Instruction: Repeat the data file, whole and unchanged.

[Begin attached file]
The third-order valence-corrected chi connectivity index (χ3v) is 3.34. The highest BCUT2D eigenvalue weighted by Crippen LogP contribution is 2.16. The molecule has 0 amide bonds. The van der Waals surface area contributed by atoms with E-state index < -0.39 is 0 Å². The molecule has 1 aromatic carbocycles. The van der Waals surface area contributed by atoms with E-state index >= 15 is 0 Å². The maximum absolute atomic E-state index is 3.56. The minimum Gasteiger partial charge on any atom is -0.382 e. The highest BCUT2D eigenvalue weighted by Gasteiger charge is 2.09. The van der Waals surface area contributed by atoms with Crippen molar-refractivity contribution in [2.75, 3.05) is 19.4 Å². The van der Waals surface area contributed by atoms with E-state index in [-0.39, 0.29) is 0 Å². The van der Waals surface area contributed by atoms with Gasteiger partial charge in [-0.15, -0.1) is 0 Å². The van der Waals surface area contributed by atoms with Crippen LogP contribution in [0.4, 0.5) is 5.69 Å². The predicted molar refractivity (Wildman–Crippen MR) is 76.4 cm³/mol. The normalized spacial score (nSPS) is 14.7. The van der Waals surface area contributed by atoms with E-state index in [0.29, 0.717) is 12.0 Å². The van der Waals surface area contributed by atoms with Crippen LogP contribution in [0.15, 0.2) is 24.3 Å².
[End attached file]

The third-order valence-corrected chi connectivity index (χ3v) is 3.34. The highest BCUT2D eigenvalue weighted by Crippen LogP contribution is 2.16. The molecule has 0 amide bonds. The van der Waals surface area contributed by atoms with E-state index < -0.39 is 0 Å². The molecule has 1 aromatic carbocycles. The van der Waals surface area contributed by atoms with E-state index >= 15 is 0 Å². The maximum absolute atomic E-state index is 3.56. The minimum Gasteiger partial charge on any atom is -0.382 e. The highest BCUT2D eigenvalue weighted by Gasteiger charge is 2.09. The van der Waals surface area contributed by atoms with Crippen molar-refractivity contribution in [2.75, 3.05) is 19.4 Å². The van der Waals surface area contributed by atoms with E-state index in [-0.39, 0.29) is 0 Å². The van der Waals surface area contributed by atoms with Gasteiger partial charge in [-0.15, -0.1) is 0 Å². The van der Waals surface area contributed by atoms with Crippen LogP contribution in [0.4, 0.5) is 5.69 Å². The predicted molar refractivity (Wildman–Crippen MR) is 76.4 cm³/mol. The normalized spacial score (nSPS) is 14.7. The van der Waals surface area contributed by atoms with E-state index in [0.29, 0.717) is 12.0 Å². The van der Waals surface area contributed by atoms with Crippen LogP contribution in [0.15, 0.2) is 24.3 Å².